Africa’s 2,138 languages are dying, but why should we care?

Talk about Babel and language comes to mind. The word which means confusion was actually a city founded by a warrior, Nimrod in ancient Babylonia, according to biblical, Sumerian and Assyrian records.

In the absence of a better explanation as to how the world came to have more than 6,500 spoken languages, even scientists who believe in the big bang theory accepted the records of the Bible about Babel.

Before Babel, everyone on earth spoke the same language. As people journeyed from the east they found a plain in Shinar (Sumeria) and dwelt there. They decided to build a city and a tower with top-quality bricks and mortar. This was to make a name for themselves and to prevent being scattered all over the earth. God was not pleased with their motives, because he had previously commanded that people and animals multiply and fill the earth. So God confused their language to the extent that they could not understand one another’s speech. This forced the people to leave off building their city and tower and to scatter all over the earth. (Genesis 1:28, 9:1, 9:7, 11: 1-8).

It is not out of place to assume that people whose languages were similar enough to understand one another settled together.

Today, some languages have become more prominent than the others due to the population and spread of people speaking them. Arabic, English, French, Spanish, German, Portuguese and Manadarin (in no particular order) are the world’s most popular languages. But there are thousands of other languages spoken in some places that bring up interesting statistics.

According to Ethnologue, there are 2, 138 living languages spoken by Africa’s over 1 billion population. Nigeria leads in the number of languages spoken per country with 526 languages. However, the more prominent languages in Nigeria are Hausa, Igbo, Yoruba and pidgin in addition to English which is the country’s official language. Some of the remaining over 500 languages are dying as more indigenous speakers move to urban areas and fail to teach their children their native tongue.  If the 526 languages were evenly spoken, Nigeria would have 342,205 speakers per language (assuming the country’s population is 180 million).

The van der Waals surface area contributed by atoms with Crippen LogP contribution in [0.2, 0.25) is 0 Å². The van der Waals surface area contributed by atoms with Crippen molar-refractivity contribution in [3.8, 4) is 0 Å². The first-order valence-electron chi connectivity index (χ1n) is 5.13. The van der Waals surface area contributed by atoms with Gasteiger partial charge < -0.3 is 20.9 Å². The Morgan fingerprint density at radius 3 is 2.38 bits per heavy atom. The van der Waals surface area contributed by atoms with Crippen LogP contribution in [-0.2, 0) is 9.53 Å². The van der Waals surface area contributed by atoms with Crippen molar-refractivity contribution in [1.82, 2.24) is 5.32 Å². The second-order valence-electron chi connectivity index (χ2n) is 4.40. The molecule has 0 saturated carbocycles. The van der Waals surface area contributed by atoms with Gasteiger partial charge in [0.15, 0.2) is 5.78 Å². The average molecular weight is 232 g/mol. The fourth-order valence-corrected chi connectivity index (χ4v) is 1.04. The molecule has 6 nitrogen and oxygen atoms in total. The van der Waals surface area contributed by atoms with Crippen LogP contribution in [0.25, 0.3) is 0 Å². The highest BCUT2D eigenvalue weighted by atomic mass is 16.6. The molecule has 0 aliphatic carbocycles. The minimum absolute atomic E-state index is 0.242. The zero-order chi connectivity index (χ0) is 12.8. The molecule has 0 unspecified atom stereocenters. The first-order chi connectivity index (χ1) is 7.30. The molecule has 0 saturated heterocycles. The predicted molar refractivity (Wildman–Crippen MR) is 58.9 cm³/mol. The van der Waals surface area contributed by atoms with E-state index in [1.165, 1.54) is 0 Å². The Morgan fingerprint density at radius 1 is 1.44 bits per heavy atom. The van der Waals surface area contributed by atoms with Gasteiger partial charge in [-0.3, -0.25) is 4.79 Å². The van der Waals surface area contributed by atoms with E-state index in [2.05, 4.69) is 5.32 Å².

Nigeria is followed by Cameroon with 281 languages spoken among its 22.5 million people. If the languages were evenly spoken throughout the country, 80,194 people would speak each language.

The beauty of diversity of cultures and languages has fascinated the world for ages, but several languages are now going into extinction. As lessaccent rightly puts it; languages are not immortal. They need about 100,000 speakers at any given time to stay alive. But as long as people feel embarrassed for speaking a particular language, the number of speakers of such language will continue to reduce.

What’s wrong with the death of languages?

Judy Ravin, in a blog post on opined that languages are the keys to our historical record and provide insight into creating our future; hence we should care about preserving them.

Brian Powers also warns of the consequences of language loss. He presented these effects in an infographic on


Effects of language loss

A protest by South African students last month lays credence to Powers’s claims. Several students at Stellenbosch University in South Africa protested against the Afrikaans language being favoured at their school, alleging that it promotes racism. Afrikaans was regarded as the language of the oppressors during apartheid.

But in recent past, institutions saw nothing bad in discouraging natives from speaking their languages. From the United States to Australia and many parts of Africa, boarding schools punished students for speaking a traditional tongue.  The result: the United States has lost 115 languages in the past 500 years and the Igbo language (spoken, mainly in Nigeria) may be extinct by 2025.

While efforts are being made by some governments to strengthen native languages, issues surrounding languages have manifested to be more than just communication or social identification. At the end, enforcing languages to preserve them may do more harm than good.

Analytics on language by